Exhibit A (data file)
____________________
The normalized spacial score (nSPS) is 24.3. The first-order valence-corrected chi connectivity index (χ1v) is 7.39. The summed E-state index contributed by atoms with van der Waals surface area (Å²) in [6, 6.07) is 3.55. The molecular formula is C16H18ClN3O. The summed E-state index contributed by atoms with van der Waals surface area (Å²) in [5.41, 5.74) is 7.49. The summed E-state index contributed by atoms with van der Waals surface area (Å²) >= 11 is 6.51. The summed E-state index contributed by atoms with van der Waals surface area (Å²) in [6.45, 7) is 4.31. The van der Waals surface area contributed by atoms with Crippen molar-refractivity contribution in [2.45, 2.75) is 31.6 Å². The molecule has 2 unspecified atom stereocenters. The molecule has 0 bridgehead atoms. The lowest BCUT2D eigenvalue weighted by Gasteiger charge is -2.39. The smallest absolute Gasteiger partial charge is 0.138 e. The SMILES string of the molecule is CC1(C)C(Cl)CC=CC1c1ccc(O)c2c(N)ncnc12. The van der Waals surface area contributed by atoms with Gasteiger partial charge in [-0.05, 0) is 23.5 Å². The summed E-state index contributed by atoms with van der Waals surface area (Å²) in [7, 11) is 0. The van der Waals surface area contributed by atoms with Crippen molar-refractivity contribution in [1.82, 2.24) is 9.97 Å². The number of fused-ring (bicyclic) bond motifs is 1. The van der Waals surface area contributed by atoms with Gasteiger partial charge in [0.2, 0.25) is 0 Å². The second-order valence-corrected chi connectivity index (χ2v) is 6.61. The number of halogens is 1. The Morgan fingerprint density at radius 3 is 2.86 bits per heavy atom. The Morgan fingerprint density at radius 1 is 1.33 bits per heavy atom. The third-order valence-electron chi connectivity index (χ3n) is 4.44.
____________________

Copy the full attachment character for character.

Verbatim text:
The normalized spacial score (nSPS) is 24.3. The first-order valence-corrected chi connectivity index (χ1v) is 7.39. The summed E-state index contributed by atoms with van der Waals surface area (Å²) in [6, 6.07) is 3.55. The molecular formula is C16H18ClN3O. The summed E-state index contributed by atoms with van der Waals surface area (Å²) in [5.41, 5.74) is 7.49. The summed E-state index contributed by atoms with van der Waals surface area (Å²) >= 11 is 6.51. The summed E-state index contributed by atoms with van der Waals surface area (Å²) in [6.45, 7) is 4.31. The van der Waals surface area contributed by atoms with Crippen molar-refractivity contribution in [2.45, 2.75) is 31.6 Å². The molecule has 2 unspecified atom stereocenters. The molecule has 0 bridgehead atoms. The lowest BCUT2D eigenvalue weighted by Gasteiger charge is -2.39. The smallest absolute Gasteiger partial charge is 0.138 e. The SMILES string of the molecule is CC1(C)C(Cl)CC=CC1c1ccc(O)c2c(N)ncnc12. The van der Waals surface area contributed by atoms with Gasteiger partial charge in [-0.05, 0) is 23.5 Å². The summed E-state index contributed by atoms with van der Waals surface area (Å²) in [7, 11) is 0. The van der Waals surface area contributed by atoms with Crippen molar-refractivity contribution in [1.82, 2.24) is 9.97 Å². The number of fused-ring (bicyclic) bond motifs is 1. The van der Waals surface area contributed by atoms with Gasteiger partial charge in [0.2, 0.25) is 0 Å². The second-order valence-corrected chi connectivity index (χ2v) is 6.61. The number of halogens is 1. The Morgan fingerprint density at radius 3 is 2.86 bits per heavy atom. The Morgan fingerprint density at radius 1 is 1.33 bits per heavy atom. The third-order valence-electron chi connectivity index (χ3n) is 4.44.